Charlotte Perriand (1903 – 1999) was a designer and architect from France. Perriand’s designs are most commonly associated with furniture created in the 1920s in collaboration with Le Corbusier and Pierre Jeanneret. Still, her contribution to design was much more critical.
In the early 1920s, she studied interior design at the École de l’Union Centrale des Arts Décoratifs in Paris. She was inspired by her teachers Maurice Dufrène and Paul Follot’s Art Deco aesthetic.
Association with Le Corbusier
Her exposure to Le Corbusier’s writings, on the other hand, changed her design perspectives significantly, resulting in her design of a rooftop bar that was shown at the Salon d’Automne in 1927. She went to Le Corbusier to ask for a job. He famously replied “We don’t embroider cushions here,” and showed her the door.
However, before leaving she had the courage to invite him to see her room at the Salon d’Automne. With a sleek semicircular built-in bar, bar stools, drink tables and most radical with all of it, even the wainscoting, sheathed in nickel-plated chrome. She was only 24. The next day, Le Corbusier went to see it and hired her. She not only worked on the now-classic furniture with him and Jeanneret but also designed interiors for his atelier for 10 years. She left to go out on her own in 1937.
Her realistic understanding of architecture and materials like tubular steel aided in the realisation of Le Corbusier’s concepts in pieces like the Grand Confort armchair and the B306 chaise longue. After striking out on her own in 1937, she was asked to advise the Japanese Ministry of Commerce and Industry on industrial arts and design in 1940.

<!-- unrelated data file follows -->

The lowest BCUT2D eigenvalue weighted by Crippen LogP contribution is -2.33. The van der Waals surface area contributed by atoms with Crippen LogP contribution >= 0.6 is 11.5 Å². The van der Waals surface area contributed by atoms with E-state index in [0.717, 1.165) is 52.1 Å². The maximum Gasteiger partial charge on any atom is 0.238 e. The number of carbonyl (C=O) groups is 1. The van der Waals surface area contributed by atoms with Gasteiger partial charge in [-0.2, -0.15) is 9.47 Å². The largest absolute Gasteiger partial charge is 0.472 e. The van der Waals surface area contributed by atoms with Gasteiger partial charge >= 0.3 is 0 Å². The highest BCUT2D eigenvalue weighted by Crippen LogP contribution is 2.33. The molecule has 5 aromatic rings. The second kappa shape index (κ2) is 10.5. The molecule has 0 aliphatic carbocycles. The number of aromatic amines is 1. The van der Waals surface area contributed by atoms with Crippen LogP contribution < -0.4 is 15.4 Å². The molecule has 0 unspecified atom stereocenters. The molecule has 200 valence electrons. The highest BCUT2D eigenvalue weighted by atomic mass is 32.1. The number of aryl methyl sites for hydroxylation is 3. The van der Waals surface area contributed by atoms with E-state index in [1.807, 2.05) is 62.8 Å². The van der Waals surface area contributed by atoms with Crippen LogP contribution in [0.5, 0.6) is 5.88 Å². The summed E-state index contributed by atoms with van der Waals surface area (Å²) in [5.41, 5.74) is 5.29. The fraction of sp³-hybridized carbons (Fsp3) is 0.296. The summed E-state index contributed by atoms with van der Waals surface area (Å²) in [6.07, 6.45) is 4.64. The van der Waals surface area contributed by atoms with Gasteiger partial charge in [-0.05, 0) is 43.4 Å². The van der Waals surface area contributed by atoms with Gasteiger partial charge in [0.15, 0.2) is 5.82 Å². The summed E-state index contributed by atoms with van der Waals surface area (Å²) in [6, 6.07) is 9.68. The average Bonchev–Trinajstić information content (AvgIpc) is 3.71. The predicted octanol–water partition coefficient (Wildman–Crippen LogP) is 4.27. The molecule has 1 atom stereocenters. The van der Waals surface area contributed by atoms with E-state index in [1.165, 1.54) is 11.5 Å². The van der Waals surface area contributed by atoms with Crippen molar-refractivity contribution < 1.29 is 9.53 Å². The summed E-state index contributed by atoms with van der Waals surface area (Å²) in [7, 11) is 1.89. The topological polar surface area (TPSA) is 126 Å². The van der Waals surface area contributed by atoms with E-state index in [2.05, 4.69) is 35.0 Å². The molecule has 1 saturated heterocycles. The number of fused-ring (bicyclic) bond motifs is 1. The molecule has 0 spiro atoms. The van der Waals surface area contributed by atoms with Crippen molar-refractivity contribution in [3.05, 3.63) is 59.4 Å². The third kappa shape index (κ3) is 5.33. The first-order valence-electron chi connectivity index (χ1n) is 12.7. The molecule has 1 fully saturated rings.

Tradition, Selection, and Development, a vital exhibition she organised in Tokyo in 1941, featured work influenced by Japanese arts and crafts. It was the culmination of her tireless and passionate research through which she engaged with artisans from traditional to modern designers. Natural materials including wood and bamboo were used extensively in the show, a total departure from the style she established at Le Corbusier’s atelier. Since many of the items were not appropriate for mass production, some Japanese saw the show as primitive and unprogressive, even though they wanted to step beyond those materials. She returned to Japan in 1955 for a second exhibition, “Proposition d’une synthèse des arts” (“Proposal for a Synthesis of the Arts”), despite the negative reactions.
Perriand kept in touch with old friends like Prouvé, Le Corbusier, and Jeanneret while building new relationships with people like Fernand Léger, Brazilian architect Lúcio Costa, and Hungarian architect Ernö Goldfinger.
Design of unadorned rustic lodges in the French Alps (1938), kitchen designs for Unité d’Habitation in Marseille (1950) and Tokyo (1959), and commercial interiors for Air France in London were just a few of the projects (1958). The ski resort of Les Arcs in Savoy (1967–85), her final and largest project, brought together her work and the landscape she remembered fondly from her childhood. Perriand’s rich contribution to the profession is exemplified by these designs, which illustrate the calibre, merit, and durability of her work.
Charlotte Perriand. (2021). In Encyclopædia Britannica. Retrieved from https://academic-eb-com.ezproxy.csu.edu.au/levels/collegiate/article/Charlotte-Perriand/625197
Woodham, J. M. (2006). A dictionary of modern design. Oxford University Press.